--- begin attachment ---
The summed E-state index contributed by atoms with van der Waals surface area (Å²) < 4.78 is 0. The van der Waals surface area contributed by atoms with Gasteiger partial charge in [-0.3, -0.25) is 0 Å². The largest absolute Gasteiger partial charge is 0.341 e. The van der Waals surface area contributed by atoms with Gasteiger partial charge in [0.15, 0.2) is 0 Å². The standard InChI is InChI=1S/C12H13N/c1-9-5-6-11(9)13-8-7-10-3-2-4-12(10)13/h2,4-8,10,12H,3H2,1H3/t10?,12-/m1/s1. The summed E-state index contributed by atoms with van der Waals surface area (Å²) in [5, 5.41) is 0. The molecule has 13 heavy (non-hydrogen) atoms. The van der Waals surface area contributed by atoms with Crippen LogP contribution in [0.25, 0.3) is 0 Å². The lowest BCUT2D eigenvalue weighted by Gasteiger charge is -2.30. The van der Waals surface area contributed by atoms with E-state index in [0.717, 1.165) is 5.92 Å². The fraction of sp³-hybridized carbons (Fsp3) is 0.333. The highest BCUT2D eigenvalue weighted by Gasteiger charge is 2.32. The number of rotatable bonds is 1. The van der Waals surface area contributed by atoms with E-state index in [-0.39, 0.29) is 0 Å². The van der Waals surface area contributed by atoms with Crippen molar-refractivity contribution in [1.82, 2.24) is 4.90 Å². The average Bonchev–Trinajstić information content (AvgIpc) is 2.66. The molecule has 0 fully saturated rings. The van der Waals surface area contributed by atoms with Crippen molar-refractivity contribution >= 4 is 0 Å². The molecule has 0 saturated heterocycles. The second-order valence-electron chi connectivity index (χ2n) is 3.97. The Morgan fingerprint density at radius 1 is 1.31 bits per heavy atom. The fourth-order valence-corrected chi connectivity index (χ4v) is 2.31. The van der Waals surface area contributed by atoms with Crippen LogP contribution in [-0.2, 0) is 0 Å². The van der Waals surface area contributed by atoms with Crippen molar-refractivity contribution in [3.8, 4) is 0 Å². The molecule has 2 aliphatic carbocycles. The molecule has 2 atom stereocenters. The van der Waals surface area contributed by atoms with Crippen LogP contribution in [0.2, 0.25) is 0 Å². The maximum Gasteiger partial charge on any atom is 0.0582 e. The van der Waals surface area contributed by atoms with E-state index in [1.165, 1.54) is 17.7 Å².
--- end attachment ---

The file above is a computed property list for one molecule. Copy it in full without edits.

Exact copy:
The summed E-state index contributed by atoms with van der Waals surface area (Å²) < 4.78 is 0. The van der Waals surface area contributed by atoms with Gasteiger partial charge in [-0.3, -0.25) is 0 Å². The largest absolute Gasteiger partial charge is 0.341 e. The van der Waals surface area contributed by atoms with Gasteiger partial charge in [0.15, 0.2) is 0 Å². The standard InChI is InChI=1S/C12H13N/c1-9-5-6-11(9)13-8-7-10-3-2-4-12(10)13/h2,4-8,10,12H,3H2,1H3/t10?,12-/m1/s1. The summed E-state index contributed by atoms with van der Waals surface area (Å²) in [5, 5.41) is 0. The molecule has 13 heavy (non-hydrogen) atoms. The van der Waals surface area contributed by atoms with Crippen LogP contribution in [0.25, 0.3) is 0 Å². The lowest BCUT2D eigenvalue weighted by Gasteiger charge is -2.30. The van der Waals surface area contributed by atoms with E-state index in [0.717, 1.165) is 5.92 Å². The fraction of sp³-hybridized carbons (Fsp3) is 0.333. The highest BCUT2D eigenvalue weighted by Gasteiger charge is 2.32. The number of rotatable bonds is 1. The van der Waals surface area contributed by atoms with E-state index in [-0.39, 0.29) is 0 Å². The van der Waals surface area contributed by atoms with Crippen molar-refractivity contribution in [1.82, 2.24) is 4.90 Å². The average Bonchev–Trinajstić information content (AvgIpc) is 2.66. The molecule has 0 fully saturated rings. The van der Waals surface area contributed by atoms with Crippen molar-refractivity contribution >= 4 is 0 Å². The molecule has 0 saturated heterocycles. The second-order valence-electron chi connectivity index (χ2n) is 3.97. The Morgan fingerprint density at radius 1 is 1.31 bits per heavy atom. The fourth-order valence-corrected chi connectivity index (χ4v) is 2.31. The van der Waals surface area contributed by atoms with Crippen LogP contribution in [-0.2, 0) is 0 Å². The van der Waals surface area contributed by atoms with Crippen molar-refractivity contribution in [3.8, 4) is 0 Å². The molecule has 2 aliphatic carbocycles. The molecule has 2 atom stereocenters. The van der Waals surface area contributed by atoms with Crippen LogP contribution in [0.2, 0.25) is 0 Å². The maximum Gasteiger partial charge on any atom is 0.0582 e. The van der Waals surface area contributed by atoms with E-state index in [1.165, 1.54) is 17.7 Å².